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Climate change and human rights: how a landmark legal victory in Europe could affect NZ

A seven-year campaign by a group of over 2,000 Swiss women – average age 73 – recently ended with a European Court of Human Rights decision variously described as a “landmark”, “monumental”, and “the biggest victory possible”.

Swiss Elders for Climate Protection – KlimaSeniorinnen Schweiz – had challenged the Swiss government’s emissions reductions strategy as “wholly inadequate”. The court largely agreed. The decision has made waves in Europe. Might its ripples reach New Zealand’s shores?

A 2023 survey of global climate litigation counted over 2,300 cases, two thirds filed since 2015. Youth litigants have been especially active, including Sharma v Minister for the Environment in Australia, and Thomson v Minister for Climate Change in New Zealand.

Youth perspectives have resonance in climate cases, given the long-term implications of climate change and impacts of future emissions reductions policies. Cases such as the one taken by KlimaSeniorinnen take a different tack, pointing to the vulnerability of older people.

One applicant had been hospitalised after collapsing during a heatwave. She died during the court proceedings. Others had respiratory or cardiovascular problems exacerbated by rising temperatures. Their evidence aligns with New Zealand research on higher risks from climate change for older people.

Two judges at the bench of the European Court of Human Rights
President of the European Court of Human Rights Siofra O'Leary leads the hearing involving the Swiss case against government climate action. Getty Images

Emissions policy on trial

The Swiss women argued, first in the Swiss domestic courts and then in the European Court of Human Rights, that their government’s failure to implement adequate emissions reductions meant it had breached various human rights obligations, including the rights to life, and private and family life, under the European Convention on Human Rights (ECHR).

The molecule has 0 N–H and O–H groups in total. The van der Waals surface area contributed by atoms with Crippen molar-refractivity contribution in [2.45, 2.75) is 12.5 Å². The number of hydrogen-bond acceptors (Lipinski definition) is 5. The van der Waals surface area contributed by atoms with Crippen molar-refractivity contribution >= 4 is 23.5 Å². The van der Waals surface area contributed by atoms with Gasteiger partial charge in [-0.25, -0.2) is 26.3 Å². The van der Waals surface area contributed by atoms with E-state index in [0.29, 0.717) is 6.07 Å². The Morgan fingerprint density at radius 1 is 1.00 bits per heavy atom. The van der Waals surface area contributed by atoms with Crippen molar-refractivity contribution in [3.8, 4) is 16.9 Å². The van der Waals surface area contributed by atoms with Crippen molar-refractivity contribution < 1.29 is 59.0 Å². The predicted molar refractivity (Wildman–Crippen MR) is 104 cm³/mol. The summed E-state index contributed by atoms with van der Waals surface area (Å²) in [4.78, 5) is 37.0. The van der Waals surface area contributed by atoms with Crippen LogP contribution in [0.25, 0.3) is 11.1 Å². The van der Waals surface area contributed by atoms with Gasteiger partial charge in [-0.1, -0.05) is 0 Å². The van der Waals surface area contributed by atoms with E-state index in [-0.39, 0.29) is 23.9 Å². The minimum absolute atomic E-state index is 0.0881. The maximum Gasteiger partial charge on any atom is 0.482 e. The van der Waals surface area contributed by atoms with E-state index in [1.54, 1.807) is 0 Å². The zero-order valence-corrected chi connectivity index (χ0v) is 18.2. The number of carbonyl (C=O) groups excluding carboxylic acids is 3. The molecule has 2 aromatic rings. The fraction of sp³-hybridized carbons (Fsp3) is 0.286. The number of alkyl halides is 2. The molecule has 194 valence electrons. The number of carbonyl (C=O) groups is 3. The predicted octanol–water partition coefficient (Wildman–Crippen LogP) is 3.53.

In a 260-page ruling, the court agreed that the right to private life had been breached. But it said it didn’t need to reach a conclusion on the right to life claim. Having declared Switzerland in breach of its ECHR obligations, the court left it to the government to comply with the convention.


Read more: Older Swiss women just set a global legal precedent for challenging their nation's climate change policy


Like New Zealand, Switzerland has made international commitments to emissions reductions under the Paris Climate Agreement. However, the Swiss government struggled to pass legislation reflecting the accepted target reductions.

A national referendum in 2021 rejected a proposed CO₂ Act intended to translate the country’s Paris commitments into domestic law. It was not until June 2023 that a second referendum affirmed a replacement Climate Act. But by the time the European Court of Human Rights issued its decision, the Swiss Climate Act had not yet come into force.

The independent Climate Action Tracker has called Switzerland’s strategy “insufficient”. So it was unsurprising the court declared it in breach of its human rights obligations. The decision has obvious ramifications for the Swiss Confederation and other Council of Europe members. But could it also have implications closer to home?